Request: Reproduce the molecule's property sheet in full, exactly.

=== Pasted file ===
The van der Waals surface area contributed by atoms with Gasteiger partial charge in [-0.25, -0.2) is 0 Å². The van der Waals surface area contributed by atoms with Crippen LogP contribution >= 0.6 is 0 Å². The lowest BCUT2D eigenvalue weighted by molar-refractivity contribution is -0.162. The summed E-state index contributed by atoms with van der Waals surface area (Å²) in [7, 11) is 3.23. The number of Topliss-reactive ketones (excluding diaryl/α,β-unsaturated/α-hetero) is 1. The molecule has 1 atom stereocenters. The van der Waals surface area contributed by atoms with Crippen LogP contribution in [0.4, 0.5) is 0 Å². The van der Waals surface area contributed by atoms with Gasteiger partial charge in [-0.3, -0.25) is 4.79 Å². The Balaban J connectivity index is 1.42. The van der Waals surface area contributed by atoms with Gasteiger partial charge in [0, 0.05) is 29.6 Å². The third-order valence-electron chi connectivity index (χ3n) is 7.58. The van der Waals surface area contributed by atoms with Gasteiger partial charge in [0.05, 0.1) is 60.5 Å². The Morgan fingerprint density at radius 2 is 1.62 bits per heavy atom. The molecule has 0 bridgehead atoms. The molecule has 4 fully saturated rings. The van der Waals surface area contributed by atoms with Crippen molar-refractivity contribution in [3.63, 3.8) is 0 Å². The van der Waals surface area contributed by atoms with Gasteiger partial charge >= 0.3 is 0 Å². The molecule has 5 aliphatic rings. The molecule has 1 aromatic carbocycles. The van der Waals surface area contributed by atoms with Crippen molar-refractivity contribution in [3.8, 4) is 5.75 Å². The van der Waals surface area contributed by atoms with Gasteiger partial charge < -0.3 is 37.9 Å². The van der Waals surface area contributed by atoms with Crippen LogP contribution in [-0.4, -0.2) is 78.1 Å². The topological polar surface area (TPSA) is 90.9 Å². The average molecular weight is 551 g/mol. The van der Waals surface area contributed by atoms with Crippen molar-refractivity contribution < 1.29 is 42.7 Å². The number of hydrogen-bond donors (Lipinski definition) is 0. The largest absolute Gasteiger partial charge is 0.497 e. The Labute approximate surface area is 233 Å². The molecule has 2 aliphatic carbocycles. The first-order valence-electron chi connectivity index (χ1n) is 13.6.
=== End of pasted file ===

The van der Waals surface area contributed by atoms with Gasteiger partial charge in [-0.25, -0.2) is 0 Å². The van der Waals surface area contributed by atoms with Crippen LogP contribution >= 0.6 is 0 Å². The lowest BCUT2D eigenvalue weighted by molar-refractivity contribution is -0.162. The summed E-state index contributed by atoms with van der Waals surface area (Å²) in [7, 11) is 3.23. The number of Topliss-reactive ketones (excluding diaryl/α,β-unsaturated/α-hetero) is 1. The molecule has 1 atom stereocenters. The van der Waals surface area contributed by atoms with Crippen LogP contribution in [0.4, 0.5) is 0 Å². The van der Waals surface area contributed by atoms with Gasteiger partial charge in [-0.3, -0.25) is 4.79 Å². The Balaban J connectivity index is 1.42. The van der Waals surface area contributed by atoms with Gasteiger partial charge in [0, 0.05) is 29.6 Å². The third-order valence-electron chi connectivity index (χ3n) is 7.58. The van der Waals surface area contributed by atoms with Gasteiger partial charge in [0.05, 0.1) is 60.5 Å². The Morgan fingerprint density at radius 2 is 1.62 bits per heavy atom. The molecule has 0 bridgehead atoms. The molecule has 4 fully saturated rings. The van der Waals surface area contributed by atoms with Crippen molar-refractivity contribution in [3.63, 3.8) is 0 Å². The van der Waals surface area contributed by atoms with Gasteiger partial charge >= 0.3 is 0 Å². The molecule has 5 aliphatic rings. The molecule has 1 aromatic carbocycles. The van der Waals surface area contributed by atoms with Crippen molar-refractivity contribution in [3.8, 4) is 5.75 Å². The van der Waals surface area contributed by atoms with Gasteiger partial charge < -0.3 is 37.9 Å². The van der Waals surface area contributed by atoms with Crippen LogP contribution in [-0.4, -0.2) is 78.1 Å². The topological polar surface area (TPSA) is 90.9 Å². The average molecular weight is 551 g/mol. The van der Waals surface area contributed by atoms with Crippen molar-refractivity contribution < 1.29 is 42.7 Å². The number of hydrogen-bond donors (Lipinski definition) is 0. The largest absolute Gasteiger partial charge is 0.497 e. The Labute approximate surface area is 233 Å². The molecule has 2 aliphatic carbocycles. The first-order valence-electron chi connectivity index (χ1n) is 13.6.